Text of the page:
But the pathos of this moment is almost too terrible to behold, as the last line indicates:
Enter the Virginia Gamefowl Breeders Association, whose members are known as "cockers." The legislation affects them because cockfighting per se is not illegal under current law. It becomes illegal with the presence of gambling.
The association wanted to exempt its nine private clubs from the scope of the law. The clubs are located in Franklin, Henry, Wise, Rockingham, Dickenson, Albemarle and Culpeper counties.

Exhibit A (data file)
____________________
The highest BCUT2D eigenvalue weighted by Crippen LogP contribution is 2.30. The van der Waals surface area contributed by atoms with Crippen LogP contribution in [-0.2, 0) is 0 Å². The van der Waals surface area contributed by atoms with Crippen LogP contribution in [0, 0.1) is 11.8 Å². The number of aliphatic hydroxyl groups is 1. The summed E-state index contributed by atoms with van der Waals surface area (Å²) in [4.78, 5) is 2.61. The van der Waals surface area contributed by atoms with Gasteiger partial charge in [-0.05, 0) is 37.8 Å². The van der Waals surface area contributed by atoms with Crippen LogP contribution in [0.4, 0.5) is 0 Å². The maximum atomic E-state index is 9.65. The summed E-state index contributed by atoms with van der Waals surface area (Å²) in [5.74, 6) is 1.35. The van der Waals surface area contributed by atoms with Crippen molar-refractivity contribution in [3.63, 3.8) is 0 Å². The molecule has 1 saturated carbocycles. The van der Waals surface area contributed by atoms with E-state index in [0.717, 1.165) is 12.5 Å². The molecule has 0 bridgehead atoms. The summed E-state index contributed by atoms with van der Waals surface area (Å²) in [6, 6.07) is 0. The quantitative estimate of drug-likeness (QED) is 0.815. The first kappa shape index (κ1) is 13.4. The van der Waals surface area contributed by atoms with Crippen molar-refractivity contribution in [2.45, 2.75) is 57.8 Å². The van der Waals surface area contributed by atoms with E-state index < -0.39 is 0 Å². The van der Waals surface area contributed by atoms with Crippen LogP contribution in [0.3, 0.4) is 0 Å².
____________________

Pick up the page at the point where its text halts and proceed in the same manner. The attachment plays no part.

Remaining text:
In a letter to the attorney general's office, association President William-Bernard Britton said the birds are treated well. The association's cockfights do not permit gambling, drinking, attendance of minors or the presence of firearms.
Scott Johnson, an association lobbyist, said the birds fight for only 10 minutes and are not outfitted with blades or gaffes.
He said the bill would force members to give up their birds because it makes it a crime to possess them for the purpose of fighting.
Owners have such an emotional attachment to their birds that saying goodbye would be difficult, Johnson said. He distributed a photo of Britton with a prized rooster.
"I think the look on that bird's face and the look on Billy's face says it all," he said.